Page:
In essence, Tom Jones is a series of vignettes about a loveable playboy whose awkward social status allows for his irresponsible and scandalous behavior. Richardson punches this up with non-stop irreverence, presenting intertitles and quick edits to convey the nostalgic capriciousness of the period. The sixth feature of Richardson, who was a key figure in the British New Wave, inventing the ‘angry young man cinema’ which was popularized with the Richard Burton character from his 1959 debut Look Back in Anger, this marks a deliberate change of pace for the director, who’d received his best notices in social issue melodramas such as A Taste of Honey (1961) and The Loneliness of the Long Distance Runner.
Needless to say, Tom Jones is an anomaly in Richardson’s oeuvre. Several sequences stand out, including some masticating worthy of Marco Ferreri’s Le Grand Bouffe, both with the repulsive eating habits of a Marty Feldman-ish Hugh Griffiths, and a lusty bingeing sequence shared by Finney and Joyce Redman, in dual roles as Mrs. Waters and Jenny Jones. Perhaps more prominent is Finney’s seduction of Diane Cilento and Susannah York (which together feel a bit reminiscent of later mockery from Terry Gilliam with 1977’s Jabberwocky). Cilento, of Robin Hardy’s The Wicker Man, especially is sultry and vampiric (at the Oscars, Cilento would compete against Edith Evans and Joyce Redman for Best Supporting Actress, the only time three actors from the same film competed in this category, all of them losing).
While it’s a formidable coterie of British talents from the early 60s (Richardson’s then sister-in-law Lynn Redgrave makes an appearance, as well as David Tomlinson of Mary Poppins, and Julian Glover, who would later pop up in the Star Wars and Indiana Jones pantheons), the reverence for Tom Jones almost seems a fluke, in retrospect (both Finney and Richardson expressed displeasure with the end product). Still, as a notable Academy Award winner and a major box-office success from 1963, Tom Jones remains an iconic title from the British New Wave.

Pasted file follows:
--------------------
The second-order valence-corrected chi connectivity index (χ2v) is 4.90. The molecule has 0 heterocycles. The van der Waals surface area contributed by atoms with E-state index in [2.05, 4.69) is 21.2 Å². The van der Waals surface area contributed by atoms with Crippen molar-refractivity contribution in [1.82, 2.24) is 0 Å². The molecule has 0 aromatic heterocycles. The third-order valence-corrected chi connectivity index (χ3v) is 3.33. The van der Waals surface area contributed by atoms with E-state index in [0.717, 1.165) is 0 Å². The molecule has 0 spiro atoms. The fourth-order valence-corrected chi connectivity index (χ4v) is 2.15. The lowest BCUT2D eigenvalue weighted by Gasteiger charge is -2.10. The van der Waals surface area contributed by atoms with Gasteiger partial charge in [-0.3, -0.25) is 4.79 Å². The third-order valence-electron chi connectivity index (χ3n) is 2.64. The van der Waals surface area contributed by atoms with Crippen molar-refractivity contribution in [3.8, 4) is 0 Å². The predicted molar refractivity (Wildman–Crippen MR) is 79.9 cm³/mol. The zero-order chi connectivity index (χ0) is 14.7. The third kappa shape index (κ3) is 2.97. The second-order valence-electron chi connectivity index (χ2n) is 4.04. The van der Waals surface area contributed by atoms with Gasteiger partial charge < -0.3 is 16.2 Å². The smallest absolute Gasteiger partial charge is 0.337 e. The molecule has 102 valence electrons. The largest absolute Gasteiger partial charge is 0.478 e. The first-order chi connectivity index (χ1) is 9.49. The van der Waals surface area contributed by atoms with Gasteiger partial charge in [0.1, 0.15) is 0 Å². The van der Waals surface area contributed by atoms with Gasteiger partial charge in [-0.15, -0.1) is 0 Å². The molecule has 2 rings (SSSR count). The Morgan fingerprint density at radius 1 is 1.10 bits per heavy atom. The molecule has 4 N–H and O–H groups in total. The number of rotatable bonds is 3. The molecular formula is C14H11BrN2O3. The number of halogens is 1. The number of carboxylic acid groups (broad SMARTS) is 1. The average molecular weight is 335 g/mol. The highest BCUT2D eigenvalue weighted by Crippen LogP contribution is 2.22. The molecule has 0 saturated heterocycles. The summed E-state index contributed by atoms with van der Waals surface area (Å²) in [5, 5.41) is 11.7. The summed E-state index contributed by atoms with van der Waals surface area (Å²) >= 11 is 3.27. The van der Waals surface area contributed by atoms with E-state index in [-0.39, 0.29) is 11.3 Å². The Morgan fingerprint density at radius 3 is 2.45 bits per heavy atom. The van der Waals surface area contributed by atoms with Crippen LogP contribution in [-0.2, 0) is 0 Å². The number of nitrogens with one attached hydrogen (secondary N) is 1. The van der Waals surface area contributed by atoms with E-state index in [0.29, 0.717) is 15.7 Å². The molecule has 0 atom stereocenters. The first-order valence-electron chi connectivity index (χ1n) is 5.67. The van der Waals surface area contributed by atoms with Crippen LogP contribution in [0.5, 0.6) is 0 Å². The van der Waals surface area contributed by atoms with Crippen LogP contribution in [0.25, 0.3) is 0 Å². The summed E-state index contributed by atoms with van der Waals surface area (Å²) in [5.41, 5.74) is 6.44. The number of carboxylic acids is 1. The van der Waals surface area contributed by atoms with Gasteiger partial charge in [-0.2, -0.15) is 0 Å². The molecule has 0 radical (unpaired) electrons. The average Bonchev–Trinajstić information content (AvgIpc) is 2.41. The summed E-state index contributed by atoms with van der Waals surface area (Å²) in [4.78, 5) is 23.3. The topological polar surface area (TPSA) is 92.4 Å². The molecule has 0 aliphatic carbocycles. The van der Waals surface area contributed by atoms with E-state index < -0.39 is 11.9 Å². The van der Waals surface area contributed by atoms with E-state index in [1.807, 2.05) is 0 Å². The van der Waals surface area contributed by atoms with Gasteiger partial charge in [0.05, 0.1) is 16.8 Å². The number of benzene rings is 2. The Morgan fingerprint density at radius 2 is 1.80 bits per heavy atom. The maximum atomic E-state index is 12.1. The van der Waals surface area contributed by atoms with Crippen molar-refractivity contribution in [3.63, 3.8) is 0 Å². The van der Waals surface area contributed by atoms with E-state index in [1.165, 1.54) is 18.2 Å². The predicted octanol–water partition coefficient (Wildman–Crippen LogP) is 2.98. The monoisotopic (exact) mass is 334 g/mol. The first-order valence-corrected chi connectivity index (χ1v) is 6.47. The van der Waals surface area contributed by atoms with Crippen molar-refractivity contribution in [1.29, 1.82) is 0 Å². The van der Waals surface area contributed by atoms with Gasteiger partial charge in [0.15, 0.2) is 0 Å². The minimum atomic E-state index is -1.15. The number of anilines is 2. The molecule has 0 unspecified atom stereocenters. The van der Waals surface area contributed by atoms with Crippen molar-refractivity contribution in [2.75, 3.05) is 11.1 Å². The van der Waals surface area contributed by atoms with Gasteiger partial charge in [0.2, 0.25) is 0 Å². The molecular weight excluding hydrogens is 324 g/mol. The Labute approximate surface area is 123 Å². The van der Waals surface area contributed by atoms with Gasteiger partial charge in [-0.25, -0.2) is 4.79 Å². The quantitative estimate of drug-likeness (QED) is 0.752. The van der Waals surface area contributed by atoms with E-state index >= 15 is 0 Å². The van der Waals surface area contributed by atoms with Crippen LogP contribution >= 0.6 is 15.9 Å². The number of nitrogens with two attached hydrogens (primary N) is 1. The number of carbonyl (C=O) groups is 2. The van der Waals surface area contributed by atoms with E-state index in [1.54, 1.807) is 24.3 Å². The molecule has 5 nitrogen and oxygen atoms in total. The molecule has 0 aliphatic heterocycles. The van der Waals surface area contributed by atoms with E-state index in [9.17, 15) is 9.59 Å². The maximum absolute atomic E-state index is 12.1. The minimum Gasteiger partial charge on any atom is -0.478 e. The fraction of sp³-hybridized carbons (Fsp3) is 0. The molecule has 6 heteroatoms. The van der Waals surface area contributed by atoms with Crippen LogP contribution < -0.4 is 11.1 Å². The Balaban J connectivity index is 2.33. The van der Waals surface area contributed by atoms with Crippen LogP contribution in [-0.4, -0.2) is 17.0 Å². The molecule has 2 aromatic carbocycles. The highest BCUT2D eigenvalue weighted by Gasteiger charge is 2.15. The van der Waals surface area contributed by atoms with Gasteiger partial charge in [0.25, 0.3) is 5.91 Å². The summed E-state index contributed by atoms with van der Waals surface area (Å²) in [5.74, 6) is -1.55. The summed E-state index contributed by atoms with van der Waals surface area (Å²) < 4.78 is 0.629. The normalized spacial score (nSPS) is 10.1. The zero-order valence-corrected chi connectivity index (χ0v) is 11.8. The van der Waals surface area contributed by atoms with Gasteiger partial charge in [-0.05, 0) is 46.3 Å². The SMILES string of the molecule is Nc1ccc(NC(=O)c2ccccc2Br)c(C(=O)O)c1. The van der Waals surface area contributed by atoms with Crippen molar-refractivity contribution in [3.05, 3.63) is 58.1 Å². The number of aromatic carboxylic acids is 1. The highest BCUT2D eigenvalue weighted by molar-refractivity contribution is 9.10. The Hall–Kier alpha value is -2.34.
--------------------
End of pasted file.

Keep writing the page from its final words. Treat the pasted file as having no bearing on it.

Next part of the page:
Criterion presents Tom Jones in a new 4K restoration in this two-disc set which included the original theatrical release as well as the 1989 Director’s Cut (which is seven minutes shorter). Director of photography Walter Lassally supervised the transfer, presented in 1.66:1 with uncompressed monaural and stereo soundtrack. Picture and sound quality are superb in both versions of the release, which includes plenty of notable extras.
This twenty-four-minute segment features two interviews with DP Walter Lassally (1926-2017), who worked with Tony Richardson on a trio of films (A Taste of Honey; The Loneliness of the Long Distance Runner, and Tom Jones). Footage from a 2017 conversation between Lassally and critic Peter Cowie, as well as a 2004 interview finds the cinematographer discussing his collaborations and the culmination of Tom Jones.
The Influence of Tom Jones:
Criterion recorded this twenty-two-minute 2017 interview with film scholar Duncan Petrie, who discusses the production, cinematic style, and enormous financial success of Tom Jones and how it changed the landscape of British cinema.
Reediting Tom Jones:
Editor Robert Lambert discusses working with Tony Richardson on the 1989 director’s cut of Tom Jones in this ten-minute 2017 interview recorded by Criterion.
A formidable ensemble cast allows for Tom Jones to remain a picaresque time capsule of a flippant form and tone.
Film Review: ★★★½/☆☆☆☆☆
Disc Review: ★★★★½/☆☆☆☆☆